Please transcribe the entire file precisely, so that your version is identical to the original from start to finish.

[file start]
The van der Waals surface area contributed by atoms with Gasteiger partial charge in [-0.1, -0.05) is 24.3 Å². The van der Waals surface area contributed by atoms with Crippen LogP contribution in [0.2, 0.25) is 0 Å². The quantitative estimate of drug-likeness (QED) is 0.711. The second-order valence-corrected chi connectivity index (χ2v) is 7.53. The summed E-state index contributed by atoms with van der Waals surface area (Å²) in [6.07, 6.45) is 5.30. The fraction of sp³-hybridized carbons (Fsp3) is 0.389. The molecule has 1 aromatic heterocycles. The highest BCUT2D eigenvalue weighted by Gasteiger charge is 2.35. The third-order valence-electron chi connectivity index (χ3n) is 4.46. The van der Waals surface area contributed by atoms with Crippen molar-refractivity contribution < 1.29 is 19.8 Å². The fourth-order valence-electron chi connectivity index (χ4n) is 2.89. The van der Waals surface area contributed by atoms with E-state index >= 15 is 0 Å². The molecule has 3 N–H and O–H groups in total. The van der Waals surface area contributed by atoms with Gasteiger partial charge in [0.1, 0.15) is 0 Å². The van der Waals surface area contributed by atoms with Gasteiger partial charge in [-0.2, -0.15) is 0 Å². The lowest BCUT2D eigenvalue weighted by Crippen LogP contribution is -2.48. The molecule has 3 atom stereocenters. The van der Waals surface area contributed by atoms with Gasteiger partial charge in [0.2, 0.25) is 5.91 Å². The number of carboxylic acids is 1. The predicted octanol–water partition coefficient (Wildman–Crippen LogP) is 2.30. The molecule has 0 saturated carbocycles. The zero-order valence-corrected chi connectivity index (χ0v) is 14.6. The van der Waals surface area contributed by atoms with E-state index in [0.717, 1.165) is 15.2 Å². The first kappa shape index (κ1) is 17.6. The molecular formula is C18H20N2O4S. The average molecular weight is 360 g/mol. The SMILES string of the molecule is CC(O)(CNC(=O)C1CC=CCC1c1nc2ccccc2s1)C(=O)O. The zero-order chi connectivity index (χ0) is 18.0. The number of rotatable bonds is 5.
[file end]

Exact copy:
The van der Waals surface area contributed by atoms with Gasteiger partial charge in [-0.1, -0.05) is 24.3 Å². The van der Waals surface area contributed by atoms with Crippen LogP contribution in [0.2, 0.25) is 0 Å². The quantitative estimate of drug-likeness (QED) is 0.711. The second-order valence-corrected chi connectivity index (χ2v) is 7.53. The summed E-state index contributed by atoms with van der Waals surface area (Å²) in [6.07, 6.45) is 5.30. The fraction of sp³-hybridized carbons (Fsp3) is 0.389. The molecule has 1 aromatic heterocycles. The highest BCUT2D eigenvalue weighted by Gasteiger charge is 2.35. The third-order valence-electron chi connectivity index (χ3n) is 4.46. The van der Waals surface area contributed by atoms with Crippen molar-refractivity contribution < 1.29 is 19.8 Å². The fourth-order valence-electron chi connectivity index (χ4n) is 2.89. The van der Waals surface area contributed by atoms with E-state index >= 15 is 0 Å². The molecule has 3 N–H and O–H groups in total. The van der Waals surface area contributed by atoms with Gasteiger partial charge in [0.1, 0.15) is 0 Å². The van der Waals surface area contributed by atoms with Gasteiger partial charge in [-0.2, -0.15) is 0 Å². The lowest BCUT2D eigenvalue weighted by Crippen LogP contribution is -2.48. The molecule has 3 atom stereocenters. The van der Waals surface area contributed by atoms with Gasteiger partial charge in [0.2, 0.25) is 5.91 Å². The number of carboxylic acids is 1. The predicted octanol–water partition coefficient (Wildman–Crippen LogP) is 2.30. The molecule has 0 saturated carbocycles. The zero-order valence-corrected chi connectivity index (χ0v) is 14.6. The van der Waals surface area contributed by atoms with E-state index in [0.717, 1.165) is 15.2 Å². The first kappa shape index (κ1) is 17.6. The molecular formula is C18H20N2O4S. The average molecular weight is 360 g/mol. The SMILES string of the molecule is CC(O)(CNC(=O)C1CC=CCC1c1nc2ccccc2s1)C(=O)O. The zero-order chi connectivity index (χ0) is 18.0. The number of rotatable bonds is 5.